Overnight Reverse Repurchase Agreement Facility
When the Federal Reserve conducts an overnight RRP, it sells a security to an eligible counterparty and simultaneously agrees to buy the security back the next day. This transaction does not affect the size of the System Open Market Account (SOMA) portfolio, but there is a reduction in reserve balances on the liability side of the Federal Reserve's balance sheet and a corresponding increase in reverse repo obligations while the trade is outstanding. The FOMC sets the ON RRP offering rate, which is the maximum interest rate the Federal Reserve is willing to pay in an ON RRP operation; the actual interest rate that a counterparty receives is determined through an auction process.
The Federal Reserve conducted technical exercises using ON RRPs beginning in September 2013 in order to gain operational experience and garner information about how such operations might be used during the policy normalization process.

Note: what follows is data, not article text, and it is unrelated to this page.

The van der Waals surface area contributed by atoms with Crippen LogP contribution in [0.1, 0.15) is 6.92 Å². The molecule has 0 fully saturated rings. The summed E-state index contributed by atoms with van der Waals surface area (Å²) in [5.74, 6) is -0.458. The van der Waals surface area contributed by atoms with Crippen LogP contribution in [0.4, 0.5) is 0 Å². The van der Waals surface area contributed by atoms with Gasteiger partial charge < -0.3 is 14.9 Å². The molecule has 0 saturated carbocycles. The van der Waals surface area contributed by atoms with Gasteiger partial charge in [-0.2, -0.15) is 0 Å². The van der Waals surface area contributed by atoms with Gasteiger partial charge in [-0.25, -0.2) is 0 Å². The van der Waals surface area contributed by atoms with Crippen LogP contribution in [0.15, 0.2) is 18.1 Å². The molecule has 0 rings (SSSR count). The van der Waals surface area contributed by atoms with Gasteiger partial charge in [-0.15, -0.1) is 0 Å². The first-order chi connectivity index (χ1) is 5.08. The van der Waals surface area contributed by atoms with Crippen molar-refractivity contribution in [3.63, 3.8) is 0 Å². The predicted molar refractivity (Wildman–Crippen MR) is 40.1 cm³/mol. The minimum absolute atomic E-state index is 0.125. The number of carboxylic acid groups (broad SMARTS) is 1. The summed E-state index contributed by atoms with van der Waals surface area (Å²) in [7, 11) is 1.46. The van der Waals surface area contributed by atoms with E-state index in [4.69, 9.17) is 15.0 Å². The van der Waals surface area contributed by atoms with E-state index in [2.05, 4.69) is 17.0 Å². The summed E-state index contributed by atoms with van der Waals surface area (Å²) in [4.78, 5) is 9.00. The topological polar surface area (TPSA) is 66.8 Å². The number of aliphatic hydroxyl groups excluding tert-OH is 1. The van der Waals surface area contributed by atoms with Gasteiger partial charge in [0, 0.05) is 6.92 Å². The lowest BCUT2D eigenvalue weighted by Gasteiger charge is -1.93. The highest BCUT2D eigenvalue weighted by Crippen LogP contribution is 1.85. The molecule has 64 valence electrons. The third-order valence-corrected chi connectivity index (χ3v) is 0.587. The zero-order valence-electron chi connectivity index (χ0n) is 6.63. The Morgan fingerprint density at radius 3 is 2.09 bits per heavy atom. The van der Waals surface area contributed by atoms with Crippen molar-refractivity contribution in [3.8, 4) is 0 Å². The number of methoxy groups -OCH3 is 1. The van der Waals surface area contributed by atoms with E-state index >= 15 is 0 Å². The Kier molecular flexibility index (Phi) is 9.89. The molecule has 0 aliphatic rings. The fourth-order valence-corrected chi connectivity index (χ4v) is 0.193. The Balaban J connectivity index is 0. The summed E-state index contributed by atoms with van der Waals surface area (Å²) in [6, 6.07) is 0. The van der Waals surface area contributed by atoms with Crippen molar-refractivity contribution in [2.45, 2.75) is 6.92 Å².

The ON RRP offering rate (the maximum interest rate that the Federal Reserve is willing to pay on ON RRP operations) plays a role for ON RRP counterparties that is similar to the role played by the interest rate on excess reserves for depository institutions. That is, in general, any counterparty that can use the ON RRP facility should be unwilling to invest funds overnight with another counterparty at a rate below the ON RRP rate, just as any depository institution eligible to earn interest on reserves should be unwilling to invest funds overnight with another counterparty at a rate below the interest rate on excess reserves. The Federal Reserve currently conducts ON RRP operations with many counterparties, covering a wide range of entities (the list of ON RRP counterparties is available here).